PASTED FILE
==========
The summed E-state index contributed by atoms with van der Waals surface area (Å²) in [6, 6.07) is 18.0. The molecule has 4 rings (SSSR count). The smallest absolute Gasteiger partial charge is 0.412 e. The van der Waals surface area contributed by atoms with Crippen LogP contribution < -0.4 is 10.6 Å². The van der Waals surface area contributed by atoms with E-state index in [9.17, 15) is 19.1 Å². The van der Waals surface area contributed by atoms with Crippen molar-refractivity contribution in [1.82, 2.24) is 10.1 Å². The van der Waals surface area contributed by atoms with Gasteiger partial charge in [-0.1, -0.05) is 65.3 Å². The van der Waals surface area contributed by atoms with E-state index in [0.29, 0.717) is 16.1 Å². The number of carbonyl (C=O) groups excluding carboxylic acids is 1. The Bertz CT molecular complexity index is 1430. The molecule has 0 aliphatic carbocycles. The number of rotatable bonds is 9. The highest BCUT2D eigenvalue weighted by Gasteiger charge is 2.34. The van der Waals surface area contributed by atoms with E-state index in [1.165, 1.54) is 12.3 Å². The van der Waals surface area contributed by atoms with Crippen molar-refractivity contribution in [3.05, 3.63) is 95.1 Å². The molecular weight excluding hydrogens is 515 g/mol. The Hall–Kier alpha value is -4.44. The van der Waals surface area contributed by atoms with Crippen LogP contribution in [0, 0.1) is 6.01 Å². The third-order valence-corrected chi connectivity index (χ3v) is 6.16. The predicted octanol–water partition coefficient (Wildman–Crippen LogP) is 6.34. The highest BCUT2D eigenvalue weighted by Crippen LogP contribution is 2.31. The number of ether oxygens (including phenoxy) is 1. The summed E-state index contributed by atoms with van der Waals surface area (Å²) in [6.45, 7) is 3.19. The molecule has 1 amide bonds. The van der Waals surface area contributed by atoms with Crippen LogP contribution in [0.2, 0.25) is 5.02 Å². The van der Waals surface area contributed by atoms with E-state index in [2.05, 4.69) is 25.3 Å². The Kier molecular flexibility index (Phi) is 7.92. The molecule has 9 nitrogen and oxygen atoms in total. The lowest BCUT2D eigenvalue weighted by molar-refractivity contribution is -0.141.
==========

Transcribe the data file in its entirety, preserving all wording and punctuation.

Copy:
The summed E-state index contributed by atoms with van der Waals surface area (Å²) in [6, 6.07) is 18.0. The molecule has 4 rings (SSSR count). The smallest absolute Gasteiger partial charge is 0.412 e. The van der Waals surface area contributed by atoms with Crippen LogP contribution < -0.4 is 10.6 Å². The van der Waals surface area contributed by atoms with E-state index in [9.17, 15) is 19.1 Å². The van der Waals surface area contributed by atoms with Crippen molar-refractivity contribution in [1.82, 2.24) is 10.1 Å². The van der Waals surface area contributed by atoms with Gasteiger partial charge in [-0.1, -0.05) is 65.3 Å². The van der Waals surface area contributed by atoms with E-state index in [0.29, 0.717) is 16.1 Å². The number of carbonyl (C=O) groups excluding carboxylic acids is 1. The Bertz CT molecular complexity index is 1430. The molecule has 0 aliphatic carbocycles. The number of rotatable bonds is 9. The highest BCUT2D eigenvalue weighted by Gasteiger charge is 2.34. The van der Waals surface area contributed by atoms with E-state index in [1.165, 1.54) is 12.3 Å². The van der Waals surface area contributed by atoms with Crippen molar-refractivity contribution in [3.05, 3.63) is 95.1 Å². The molecular weight excluding hydrogens is 515 g/mol. The Hall–Kier alpha value is -4.44. The van der Waals surface area contributed by atoms with Crippen LogP contribution in [0, 0.1) is 6.01 Å². The third-order valence-corrected chi connectivity index (χ3v) is 6.16. The predicted octanol–water partition coefficient (Wildman–Crippen LogP) is 6.34. The highest BCUT2D eigenvalue weighted by Crippen LogP contribution is 2.31. The number of ether oxygens (including phenoxy) is 1. The summed E-state index contributed by atoms with van der Waals surface area (Å²) in [6.45, 7) is 3.19. The molecule has 1 amide bonds. The van der Waals surface area contributed by atoms with Crippen LogP contribution in [0.2, 0.25) is 5.02 Å². The van der Waals surface area contributed by atoms with E-state index in [2.05, 4.69) is 25.3 Å². The Kier molecular flexibility index (Phi) is 7.92. The molecule has 9 nitrogen and oxygen atoms in total. The lowest BCUT2D eigenvalue weighted by molar-refractivity contribution is -0.141.